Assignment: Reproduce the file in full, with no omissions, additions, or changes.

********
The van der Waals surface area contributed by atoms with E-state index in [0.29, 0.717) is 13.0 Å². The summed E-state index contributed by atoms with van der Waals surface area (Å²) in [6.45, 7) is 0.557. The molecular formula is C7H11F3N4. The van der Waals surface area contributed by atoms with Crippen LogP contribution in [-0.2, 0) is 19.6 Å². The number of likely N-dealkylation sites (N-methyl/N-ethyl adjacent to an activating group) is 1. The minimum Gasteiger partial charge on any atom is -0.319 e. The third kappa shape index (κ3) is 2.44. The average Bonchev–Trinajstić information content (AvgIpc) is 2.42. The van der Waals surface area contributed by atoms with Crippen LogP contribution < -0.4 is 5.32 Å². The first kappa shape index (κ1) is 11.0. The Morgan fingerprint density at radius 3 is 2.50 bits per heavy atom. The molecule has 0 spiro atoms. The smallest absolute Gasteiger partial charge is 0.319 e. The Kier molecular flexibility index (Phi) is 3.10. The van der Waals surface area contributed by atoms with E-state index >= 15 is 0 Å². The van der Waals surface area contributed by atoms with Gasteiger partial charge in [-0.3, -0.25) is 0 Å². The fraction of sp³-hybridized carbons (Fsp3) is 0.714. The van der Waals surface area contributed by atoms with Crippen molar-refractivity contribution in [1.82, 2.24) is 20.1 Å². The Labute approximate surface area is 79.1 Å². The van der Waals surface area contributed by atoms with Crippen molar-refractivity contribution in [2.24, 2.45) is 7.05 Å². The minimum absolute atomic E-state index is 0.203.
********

The van der Waals surface area contributed by atoms with E-state index in [0.29, 0.717) is 13.0 Å². The summed E-state index contributed by atoms with van der Waals surface area (Å²) in [6.45, 7) is 0.557. The molecular formula is C7H11F3N4. The van der Waals surface area contributed by atoms with Crippen LogP contribution in [-0.2, 0) is 19.6 Å². The number of likely N-dealkylation sites (N-methyl/N-ethyl adjacent to an activating group) is 1. The minimum Gasteiger partial charge on any atom is -0.319 e. The third kappa shape index (κ3) is 2.44. The average Bonchev–Trinajstić information content (AvgIpc) is 2.42. The van der Waals surface area contributed by atoms with Crippen LogP contribution < -0.4 is 5.32 Å². The first kappa shape index (κ1) is 11.0. The Morgan fingerprint density at radius 3 is 2.50 bits per heavy atom. The molecule has 0 spiro atoms. The smallest absolute Gasteiger partial charge is 0.319 e. The Kier molecular flexibility index (Phi) is 3.10. The van der Waals surface area contributed by atoms with E-state index >= 15 is 0 Å². The van der Waals surface area contributed by atoms with Gasteiger partial charge in [-0.3, -0.25) is 0 Å². The fraction of sp³-hybridized carbons (Fsp3) is 0.714. The van der Waals surface area contributed by atoms with Crippen molar-refractivity contribution in [1.82, 2.24) is 20.1 Å². The Labute approximate surface area is 79.1 Å². The van der Waals surface area contributed by atoms with Crippen molar-refractivity contribution in [2.24, 2.45) is 7.05 Å². The minimum absolute atomic E-state index is 0.203.